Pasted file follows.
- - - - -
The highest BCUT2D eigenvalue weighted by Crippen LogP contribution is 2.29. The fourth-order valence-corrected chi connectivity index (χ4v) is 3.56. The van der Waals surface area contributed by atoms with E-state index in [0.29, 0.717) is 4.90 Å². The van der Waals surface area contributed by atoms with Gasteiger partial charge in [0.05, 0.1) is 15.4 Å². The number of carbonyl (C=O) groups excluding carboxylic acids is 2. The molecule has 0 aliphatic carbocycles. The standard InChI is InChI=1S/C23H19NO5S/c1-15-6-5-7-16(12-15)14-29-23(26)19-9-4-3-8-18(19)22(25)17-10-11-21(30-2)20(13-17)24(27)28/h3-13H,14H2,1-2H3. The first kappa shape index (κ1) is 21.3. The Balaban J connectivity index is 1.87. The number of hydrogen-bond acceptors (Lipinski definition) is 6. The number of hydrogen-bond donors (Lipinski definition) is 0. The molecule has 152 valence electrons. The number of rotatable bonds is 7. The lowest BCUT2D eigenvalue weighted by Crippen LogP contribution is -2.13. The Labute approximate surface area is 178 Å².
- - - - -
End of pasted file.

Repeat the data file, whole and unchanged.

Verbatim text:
The highest BCUT2D eigenvalue weighted by Crippen LogP contribution is 2.29. The fourth-order valence-corrected chi connectivity index (χ4v) is 3.56. The van der Waals surface area contributed by atoms with E-state index in [0.29, 0.717) is 4.90 Å². The van der Waals surface area contributed by atoms with Gasteiger partial charge in [0.05, 0.1) is 15.4 Å². The number of carbonyl (C=O) groups excluding carboxylic acids is 2. The molecule has 0 aliphatic carbocycles. The standard InChI is InChI=1S/C23H19NO5S/c1-15-6-5-7-16(12-15)14-29-23(26)19-9-4-3-8-18(19)22(25)17-10-11-21(30-2)20(13-17)24(27)28/h3-13H,14H2,1-2H3. The first kappa shape index (κ1) is 21.3. The Balaban J connectivity index is 1.87. The number of hydrogen-bond acceptors (Lipinski definition) is 6. The number of hydrogen-bond donors (Lipinski definition) is 0. The molecule has 152 valence electrons. The number of rotatable bonds is 7. The lowest BCUT2D eigenvalue weighted by Crippen LogP contribution is -2.13. The Labute approximate surface area is 178 Å².